I had no idea what the story was about or what's the 'deal' with Won Kar-wai's films. So going with an open head made it a very interesting viewing.
ChungKing Express tells different stories. From what I recall (it's been a while since I watched it) the first one starts with a cop being ditched by his girl and falling for another woman who is going through her own issues and ends up drunk at his place; the second, unrelated story tells about a girl falling in love with another policeman.
The fact that two stories are part of one film, which are unrelated make it a not so normal viewing. The film production values are on the raw side but you are aware that an accomplished film-maker is at work courtesy the way the depiction happens.
The seemingly meaningless stories reveal about romance, betrayal & attachment. The stories, especially the second story seems to drag a bit but since the characters keep moving on, keep progressing the telling is pretty effective.
The film despite having no direct connection between the two stories manage to grip you courtesy the interesting characters who engage you and that's where Won Kar-wai scores including the clever way of using the songs and music.
The film or stories are not standard flowing. Highly likely that Kar-wai worked with an extreme low budget and courtesy his skills portrayed an effective portrait of the life of common people through his random-like action. He is like a painter who seems to free-flow with gay abandon and yet...conveying emotions through the characters.
Normal audience looking for entertainment may not have a great time watching this but cinema-loving folks, students of cinema should check this one out.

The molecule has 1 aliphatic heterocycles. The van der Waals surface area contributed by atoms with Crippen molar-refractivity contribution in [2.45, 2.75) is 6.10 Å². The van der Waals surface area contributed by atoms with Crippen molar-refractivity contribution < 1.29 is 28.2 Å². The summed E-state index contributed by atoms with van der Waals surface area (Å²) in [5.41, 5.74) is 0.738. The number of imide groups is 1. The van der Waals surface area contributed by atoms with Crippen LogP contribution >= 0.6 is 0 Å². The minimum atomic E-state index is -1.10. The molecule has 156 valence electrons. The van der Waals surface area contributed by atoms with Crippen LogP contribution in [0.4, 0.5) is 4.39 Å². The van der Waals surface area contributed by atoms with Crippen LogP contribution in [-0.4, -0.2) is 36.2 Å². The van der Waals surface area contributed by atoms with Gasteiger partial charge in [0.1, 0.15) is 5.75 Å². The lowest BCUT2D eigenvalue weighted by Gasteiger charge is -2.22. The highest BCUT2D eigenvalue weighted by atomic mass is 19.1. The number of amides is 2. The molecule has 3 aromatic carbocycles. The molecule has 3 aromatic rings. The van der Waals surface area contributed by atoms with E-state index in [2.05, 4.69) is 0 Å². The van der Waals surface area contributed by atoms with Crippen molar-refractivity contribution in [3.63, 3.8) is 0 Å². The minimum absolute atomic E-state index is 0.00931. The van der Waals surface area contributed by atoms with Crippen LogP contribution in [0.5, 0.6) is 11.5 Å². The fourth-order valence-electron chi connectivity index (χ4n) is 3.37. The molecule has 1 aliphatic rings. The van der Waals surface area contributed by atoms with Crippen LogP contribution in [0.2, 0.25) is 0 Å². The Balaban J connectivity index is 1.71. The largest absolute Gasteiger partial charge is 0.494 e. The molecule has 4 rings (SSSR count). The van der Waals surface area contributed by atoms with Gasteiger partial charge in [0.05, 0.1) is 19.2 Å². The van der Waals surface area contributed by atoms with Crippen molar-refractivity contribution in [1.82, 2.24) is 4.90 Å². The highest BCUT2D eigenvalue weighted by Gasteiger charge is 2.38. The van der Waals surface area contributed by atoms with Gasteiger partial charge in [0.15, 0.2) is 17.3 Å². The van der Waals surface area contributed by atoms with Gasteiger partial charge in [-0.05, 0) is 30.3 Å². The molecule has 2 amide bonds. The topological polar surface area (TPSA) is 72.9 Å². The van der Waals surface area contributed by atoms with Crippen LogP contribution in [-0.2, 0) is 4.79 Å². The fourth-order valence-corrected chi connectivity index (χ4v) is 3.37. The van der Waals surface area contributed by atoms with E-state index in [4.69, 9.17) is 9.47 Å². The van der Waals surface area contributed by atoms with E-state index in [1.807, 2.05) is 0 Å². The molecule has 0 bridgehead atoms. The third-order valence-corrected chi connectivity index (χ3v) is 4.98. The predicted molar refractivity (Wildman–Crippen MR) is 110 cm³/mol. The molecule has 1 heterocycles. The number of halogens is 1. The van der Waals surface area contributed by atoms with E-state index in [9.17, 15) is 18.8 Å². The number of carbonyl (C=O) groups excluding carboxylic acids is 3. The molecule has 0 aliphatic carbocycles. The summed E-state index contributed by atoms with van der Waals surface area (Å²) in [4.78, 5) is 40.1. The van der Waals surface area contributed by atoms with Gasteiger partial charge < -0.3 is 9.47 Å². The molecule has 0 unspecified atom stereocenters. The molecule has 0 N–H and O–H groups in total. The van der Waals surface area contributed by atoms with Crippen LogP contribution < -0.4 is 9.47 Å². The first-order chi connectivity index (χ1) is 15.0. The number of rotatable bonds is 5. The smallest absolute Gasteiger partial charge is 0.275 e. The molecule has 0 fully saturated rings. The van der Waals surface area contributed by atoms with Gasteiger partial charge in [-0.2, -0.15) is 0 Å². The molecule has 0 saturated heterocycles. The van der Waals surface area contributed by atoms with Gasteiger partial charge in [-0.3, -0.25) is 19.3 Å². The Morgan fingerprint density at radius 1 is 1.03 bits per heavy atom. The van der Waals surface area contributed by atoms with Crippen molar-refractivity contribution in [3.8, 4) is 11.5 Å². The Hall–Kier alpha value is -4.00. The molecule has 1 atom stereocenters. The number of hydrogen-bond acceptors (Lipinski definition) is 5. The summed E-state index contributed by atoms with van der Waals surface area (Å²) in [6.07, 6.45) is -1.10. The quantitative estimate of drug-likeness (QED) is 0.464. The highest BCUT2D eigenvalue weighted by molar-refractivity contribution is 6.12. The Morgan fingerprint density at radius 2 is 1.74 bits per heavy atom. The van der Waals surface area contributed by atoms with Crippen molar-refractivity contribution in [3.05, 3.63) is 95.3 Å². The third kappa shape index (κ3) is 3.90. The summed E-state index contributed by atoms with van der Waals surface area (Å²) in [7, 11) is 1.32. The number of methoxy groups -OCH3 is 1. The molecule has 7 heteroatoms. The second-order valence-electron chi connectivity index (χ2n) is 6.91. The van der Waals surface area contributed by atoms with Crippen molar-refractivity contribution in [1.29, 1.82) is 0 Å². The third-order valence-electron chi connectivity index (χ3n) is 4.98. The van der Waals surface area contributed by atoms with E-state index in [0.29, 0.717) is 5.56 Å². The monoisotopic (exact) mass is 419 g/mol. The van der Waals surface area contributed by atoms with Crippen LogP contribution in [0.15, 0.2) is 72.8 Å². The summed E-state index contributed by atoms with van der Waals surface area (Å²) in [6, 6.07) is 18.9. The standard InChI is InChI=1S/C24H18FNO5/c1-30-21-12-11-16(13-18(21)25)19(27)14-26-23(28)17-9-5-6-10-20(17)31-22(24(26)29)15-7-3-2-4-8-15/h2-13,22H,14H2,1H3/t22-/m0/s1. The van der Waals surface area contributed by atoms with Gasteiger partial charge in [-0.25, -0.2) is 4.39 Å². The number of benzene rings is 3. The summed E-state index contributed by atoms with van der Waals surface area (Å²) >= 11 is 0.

Writer: Won Kar-wai
Director: Won Kar-wai
[Max Rating ****]
[Viewed at Fun Cinemas with Bhumika on 15th Oct, 2009, 7pm show]
Sunday, October 25, 2009
It varies so much from actor to actor. With John Malkovich, you couldn't possibly say less to make him happy.
I think, the way we imagine characters and scenes, and also stories in general, that would prohibit us—and this is a real backward way of approaching your question—from doing a movie like, in a weird kind of a way, Michael Clayton. You know? There's something about that completely naturalistic style within the current understanding of naturalism in Hollywood, you know what I mean, that we just don't truck with for some reason, and I don't fucking know why.
JC: And it goes to, I think, just the way we think about stories and actors, characters, and just scenes. You know?
EC: Right. If an actor tried to, you'd shake the actor and go, "No, you don't understand. It's a story." [Laughs.]
JC: But I say that it's naturalistic only, I think, within Hollywood's current idea of what naturalism is, because there isn't really that. That doesn't exist in the abstract as a pure thing.
Interview: Joel and Ethan Coen
Weather you are an accomplished producer or a founder of an emerging production company, in the current economy you will be solving the same challenges – how to get your project funded without selling your birth marks.
You might already have a commitment for worldwide distribution, interest from the major stars, but… no money in the pocket… Well, at least not enough to produce a decent content.
I would never claim to be an expert in the film industry, but I will put my marketing hat on and share some ideas that are not necessarily new, nevertheless few of them that might give you some hints on new ways of looking at the whole approach to financing.
Friday, October 9, 2009
By Pankaj Vohra:
Blog: Contenders for Phalke award